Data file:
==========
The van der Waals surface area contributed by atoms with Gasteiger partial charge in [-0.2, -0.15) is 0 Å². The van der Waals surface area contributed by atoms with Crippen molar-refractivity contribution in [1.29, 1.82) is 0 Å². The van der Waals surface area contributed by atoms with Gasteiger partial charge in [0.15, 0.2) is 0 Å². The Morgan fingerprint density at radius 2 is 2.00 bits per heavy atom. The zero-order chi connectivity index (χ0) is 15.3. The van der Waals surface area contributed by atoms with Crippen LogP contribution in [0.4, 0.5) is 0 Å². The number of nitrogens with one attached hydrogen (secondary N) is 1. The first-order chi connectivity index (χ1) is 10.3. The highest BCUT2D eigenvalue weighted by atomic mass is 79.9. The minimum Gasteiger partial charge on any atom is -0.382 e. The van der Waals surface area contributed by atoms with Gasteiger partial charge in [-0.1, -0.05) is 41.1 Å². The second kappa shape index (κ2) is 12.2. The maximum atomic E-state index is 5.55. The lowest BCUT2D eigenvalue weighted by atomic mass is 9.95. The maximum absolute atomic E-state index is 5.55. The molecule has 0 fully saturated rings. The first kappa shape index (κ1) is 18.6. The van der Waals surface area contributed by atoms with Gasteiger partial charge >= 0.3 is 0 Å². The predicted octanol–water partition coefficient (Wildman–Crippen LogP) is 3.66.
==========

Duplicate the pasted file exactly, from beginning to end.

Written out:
The van der Waals surface area contributed by atoms with Gasteiger partial charge in [-0.2, -0.15) is 0 Å². The van der Waals surface area contributed by atoms with Crippen molar-refractivity contribution in [1.29, 1.82) is 0 Å². The van der Waals surface area contributed by atoms with Gasteiger partial charge in [0.15, 0.2) is 0 Å². The Morgan fingerprint density at radius 2 is 2.00 bits per heavy atom. The zero-order chi connectivity index (χ0) is 15.3. The van der Waals surface area contributed by atoms with Crippen LogP contribution in [0.4, 0.5) is 0 Å². The number of nitrogens with one attached hydrogen (secondary N) is 1. The first-order chi connectivity index (χ1) is 10.3. The highest BCUT2D eigenvalue weighted by atomic mass is 79.9. The minimum Gasteiger partial charge on any atom is -0.382 e. The van der Waals surface area contributed by atoms with Gasteiger partial charge in [-0.1, -0.05) is 41.1 Å². The second kappa shape index (κ2) is 12.2. The maximum atomic E-state index is 5.55. The lowest BCUT2D eigenvalue weighted by atomic mass is 9.95. The maximum absolute atomic E-state index is 5.55. The molecule has 0 fully saturated rings. The first kappa shape index (κ1) is 18.6. The van der Waals surface area contributed by atoms with Gasteiger partial charge >= 0.3 is 0 Å². The predicted octanol–water partition coefficient (Wildman–Crippen LogP) is 3.66.